I, for one, am not willing to wait until Virgin Nigeria kills.

Anonymous,  10:10 am  

I believe your motives for this blog are very questionable indeed. I personally have flown Virgin Nigeria many times and have always had a pleasant experience each time. They have their faults but let me tell you they have remarkable service also. Virgin does call if they have to cancel a flight and I'm quite sure that the only reason they didn't was because you didn't leave a contact number for them to reach you. I have flown other airlines (I won't mention airline names cos that is just tacky) and they won't even bother to call you or let you know what's going on BUT VIRGIN DOES.

You had a bad experience with them and I empathize with you but just take a moment to consider what Virgin are trying to do and what they have achieved in Nigeria in only three years and you will agree that they should be commended. Other airlines have been forced to step up their game and we can all fly safely.

Yes, safely - you so callously said that Virgin will kill. If you follow aviation closely you will know that Virgin is the FIRST and only West African carrier to be listed on the IOSA (IATA Operational Safety Audit programme) directory and this is no small feat in airline safety circles. Nigeria is not an easy country to run any business in and most of us have to get by with cutting corners.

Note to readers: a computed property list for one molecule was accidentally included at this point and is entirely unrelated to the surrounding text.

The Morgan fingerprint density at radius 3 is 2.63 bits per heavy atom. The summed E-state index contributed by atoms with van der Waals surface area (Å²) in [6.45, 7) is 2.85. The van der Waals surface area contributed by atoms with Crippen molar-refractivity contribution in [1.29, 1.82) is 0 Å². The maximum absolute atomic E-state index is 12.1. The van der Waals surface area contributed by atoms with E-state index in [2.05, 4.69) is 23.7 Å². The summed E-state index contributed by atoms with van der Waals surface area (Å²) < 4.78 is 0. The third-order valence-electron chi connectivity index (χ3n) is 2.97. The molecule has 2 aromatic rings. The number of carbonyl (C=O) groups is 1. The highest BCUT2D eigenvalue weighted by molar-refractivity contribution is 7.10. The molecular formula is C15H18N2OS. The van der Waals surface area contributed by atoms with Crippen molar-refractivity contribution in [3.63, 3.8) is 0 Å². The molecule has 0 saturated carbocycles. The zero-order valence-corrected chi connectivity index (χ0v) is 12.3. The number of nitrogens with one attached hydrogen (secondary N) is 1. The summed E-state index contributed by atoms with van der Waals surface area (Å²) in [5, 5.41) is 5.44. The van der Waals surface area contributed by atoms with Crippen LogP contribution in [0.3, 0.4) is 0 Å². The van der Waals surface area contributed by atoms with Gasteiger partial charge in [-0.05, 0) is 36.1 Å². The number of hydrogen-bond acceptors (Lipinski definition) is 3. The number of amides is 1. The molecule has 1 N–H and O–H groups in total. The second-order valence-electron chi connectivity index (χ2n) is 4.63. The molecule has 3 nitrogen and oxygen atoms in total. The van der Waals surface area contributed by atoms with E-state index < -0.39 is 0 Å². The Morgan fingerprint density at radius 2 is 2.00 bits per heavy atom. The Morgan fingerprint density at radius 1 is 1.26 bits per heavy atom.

Virgin doesn't. They have demonstrated time and time again their committment to Safety first and World Class standards. They would rather lose face with a customer and make sure the aircraft is fit for flying than put a technically suspect aircraft in the air (which a lot of these airlines do by the way - do your research!!!).

You are angry, which is understandable, but that is no excuse to belittle the efforts of all the people at Virgin Nigeria. Imagine if it was your business someone was running down in such an unsavoury manner. There was not even one unkind word for Aero that cancelled your flight. Even though both airlines agreed to give you a refund. For goodness sake be reasonable. It's the same everywhere, even the press and other media, it's a crazy witchhunt!!! It's like you all want this airline to fail despite it's determination to succeed and give us an airline we can all be proud of.

I know this comment needs your approval before it can be posted so I don't actually expect to see it but you obviously have an emotional interest in Aero and a personal grudge against Virgin Nigeria (which now extends to Richard Branson) but in every court of law every accused needs a fair hearing and to have its own side told. You've said the bad what about the good. What about eagleflier - the only frequent flyer programme from a Nigerian Airline that rewards with free tickets for domestic and international travel, COCO, online booking and payment options, 24 hours check in, their new fleet of aircraft arriving soon (all this info is available at and so much more, why don't you try writing about that?

southern-tree,  11:52 am  

Hilarious article! And for what it's worth, I could not fault the complains.

This is too funny... I wonder what PR spin Virgin Nigeria would put on this!